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According to Indian and Tibetan legend, King Suchandra (Tib. Dawa Sangpo) of the northeastern Indian Kingdom of Shambhala was the one who requested teaching from the Buddha that would allow him to practice the dharma without renouncing his worldly enjoyments and responsibilities. In response to his request, the Buddha gave the first Kalachakra tantra initiation and teachings at Amaravati, a small town in Andhra Pradesh in southeastern India, supposedly emanating at the same time he was also delivering the Prajñā-Pāramitā Sūtras at Vulture Peak Mountain at Rajgir in North India. Along with King Suchandra, 96 minor kings and emissaries from Shambhala are also said to have received the teachings.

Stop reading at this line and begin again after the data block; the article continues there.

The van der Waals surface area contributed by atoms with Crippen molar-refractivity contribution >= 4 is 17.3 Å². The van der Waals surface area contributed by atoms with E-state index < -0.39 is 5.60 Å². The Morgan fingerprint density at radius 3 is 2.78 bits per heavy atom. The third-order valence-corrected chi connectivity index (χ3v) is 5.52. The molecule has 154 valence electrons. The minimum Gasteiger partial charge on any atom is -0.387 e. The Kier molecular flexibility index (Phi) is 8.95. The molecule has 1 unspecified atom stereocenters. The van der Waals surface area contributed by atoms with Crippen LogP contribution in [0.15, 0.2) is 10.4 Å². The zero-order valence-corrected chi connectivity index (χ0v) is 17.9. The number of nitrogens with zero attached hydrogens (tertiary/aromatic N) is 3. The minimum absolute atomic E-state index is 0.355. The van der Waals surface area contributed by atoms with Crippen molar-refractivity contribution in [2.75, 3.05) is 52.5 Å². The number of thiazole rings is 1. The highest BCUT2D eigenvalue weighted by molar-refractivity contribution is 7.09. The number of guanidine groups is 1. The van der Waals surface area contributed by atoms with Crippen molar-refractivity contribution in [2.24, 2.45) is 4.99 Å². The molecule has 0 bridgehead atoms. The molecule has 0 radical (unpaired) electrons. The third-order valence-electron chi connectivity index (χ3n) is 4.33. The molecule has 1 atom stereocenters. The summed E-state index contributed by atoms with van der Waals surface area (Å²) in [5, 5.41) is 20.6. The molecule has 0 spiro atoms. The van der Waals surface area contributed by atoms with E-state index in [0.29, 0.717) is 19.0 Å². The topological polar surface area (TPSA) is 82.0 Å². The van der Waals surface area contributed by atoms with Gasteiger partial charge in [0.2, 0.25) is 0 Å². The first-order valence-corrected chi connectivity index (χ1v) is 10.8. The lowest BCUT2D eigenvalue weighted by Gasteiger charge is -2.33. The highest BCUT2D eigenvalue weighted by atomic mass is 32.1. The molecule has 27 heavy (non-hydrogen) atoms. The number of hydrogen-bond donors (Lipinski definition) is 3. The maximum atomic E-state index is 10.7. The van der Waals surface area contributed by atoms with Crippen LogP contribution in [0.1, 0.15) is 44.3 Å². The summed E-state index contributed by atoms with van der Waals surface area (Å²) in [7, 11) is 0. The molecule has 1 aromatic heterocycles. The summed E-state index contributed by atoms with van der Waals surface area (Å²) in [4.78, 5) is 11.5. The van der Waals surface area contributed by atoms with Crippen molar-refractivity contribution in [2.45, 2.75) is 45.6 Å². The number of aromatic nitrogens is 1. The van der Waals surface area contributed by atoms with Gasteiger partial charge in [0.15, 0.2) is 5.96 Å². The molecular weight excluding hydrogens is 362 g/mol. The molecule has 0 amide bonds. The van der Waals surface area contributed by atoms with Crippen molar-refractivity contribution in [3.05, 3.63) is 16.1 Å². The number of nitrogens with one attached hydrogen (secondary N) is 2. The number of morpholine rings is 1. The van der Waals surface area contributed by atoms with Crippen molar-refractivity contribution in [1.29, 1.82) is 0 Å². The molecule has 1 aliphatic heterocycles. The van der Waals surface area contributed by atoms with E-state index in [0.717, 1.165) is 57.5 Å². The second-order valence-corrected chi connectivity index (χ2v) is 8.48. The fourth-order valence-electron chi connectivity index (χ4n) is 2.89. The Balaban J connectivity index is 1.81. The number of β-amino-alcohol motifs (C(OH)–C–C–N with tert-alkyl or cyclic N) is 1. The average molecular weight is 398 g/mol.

Suchandra is considered to be an emanation of Vajrapani, and a bodhisattva on the 10th ground. By practicing the Kalachakra, the whole of Shambhala became an enlightened society, with Suchandra as the ruler. King Suchandra wrote down the Kalachakra teachings he received, composing the 12,000-verse "Mula" or root text, which has not survived. He also built a huge three-dimensional Kalachakra mandala in the center of the kingdom. Suchandra is said to have died only two years after receiving the teachings. The six kings who followed him were known as "dharmarajas" or "truth kings," and each is said to have reigned for over 100 years. The twenty-five rulers that follow them are known as Kalki kings.
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